Eddie Robinson, who won 408 games in 55 years at Grambling State, again bolted atop the Division I football coaches all-time wins list when the NCAA vacated 111 of former Penn State coach Joe Paterno’s victories.
Robinson’s son, Eddie Robinson Jr., speaking on behalf of his family, said they respected the NCAA’s decision to strip Paterno of his victories, but they didn’t agree with it.
“If I was a player and I played at Penn State during that era, and I know we didn’t play any ineligible players, I might ask, ‘Hey, what’s that got to do with me?’ ” Robinson Jr. said to www.philly.com. “My heart really goes out to the families of the victims and to Joe Paterno’s family, too. . . . To me, it’s a lose-lose situation. I don’t know if I’m saying the right things, but I’m saying what’s in my heart. I keep going back to the players themselves. They didn’t know anything about this. I’m out there playing my heart out for four years. I got a busted knee, busted shoulder, whatever. I’m asking, ‘What that got to do with me?’ ”
Former Florida State coach Bobby Bowden also moved up the list with the NCAA’s decision. Bowden, who retired in 2009 with 377 victories after himself vacating 12 wins because of NCAA sanctions for playing academically ineligible players, found himself at times in a back-and-forth race with Paterno for the most wins in Football Bowl Subdivision history. In 2003, he passed Paterno on the list, only to later slide back. He now ranks first all-time among FBS coaches.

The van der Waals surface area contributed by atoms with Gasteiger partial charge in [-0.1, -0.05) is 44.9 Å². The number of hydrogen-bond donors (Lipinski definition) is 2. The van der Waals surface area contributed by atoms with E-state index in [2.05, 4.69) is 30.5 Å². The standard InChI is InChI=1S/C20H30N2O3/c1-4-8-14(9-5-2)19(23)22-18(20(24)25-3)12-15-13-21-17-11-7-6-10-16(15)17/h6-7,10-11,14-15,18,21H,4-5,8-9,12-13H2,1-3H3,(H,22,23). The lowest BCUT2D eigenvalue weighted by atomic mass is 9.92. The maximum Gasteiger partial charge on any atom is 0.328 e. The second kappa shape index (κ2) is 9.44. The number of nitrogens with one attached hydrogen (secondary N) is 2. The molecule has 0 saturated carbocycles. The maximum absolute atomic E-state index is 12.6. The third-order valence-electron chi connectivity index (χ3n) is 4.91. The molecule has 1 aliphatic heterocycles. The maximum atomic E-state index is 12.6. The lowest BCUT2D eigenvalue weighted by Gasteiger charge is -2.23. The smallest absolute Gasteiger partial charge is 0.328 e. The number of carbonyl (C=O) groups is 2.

“I don’t want people thinking I am glad that happened so I can do this,” Bowden told the Associated Press. “All of the things that have happened aren’t worth it – not worth it at all.”
Paterno earned what was then his 409th victory, a 10-7 decision over Illinois, moving one ahead of Robinson. At Beaver Stadium, signs congratulating Paterno propped up, and the university broadcasted the postgame news conference for fans still waiting in their seats.
“It really is something I’m very proud of, to be associated with Eddie Robinson,” Paterno said at the time. “Something like this means a lot to me, an awful lot.”
One week later, former defensive coordinator Jerry Sandusky was arrested, and the Penn State board of trustees then fired Paterno.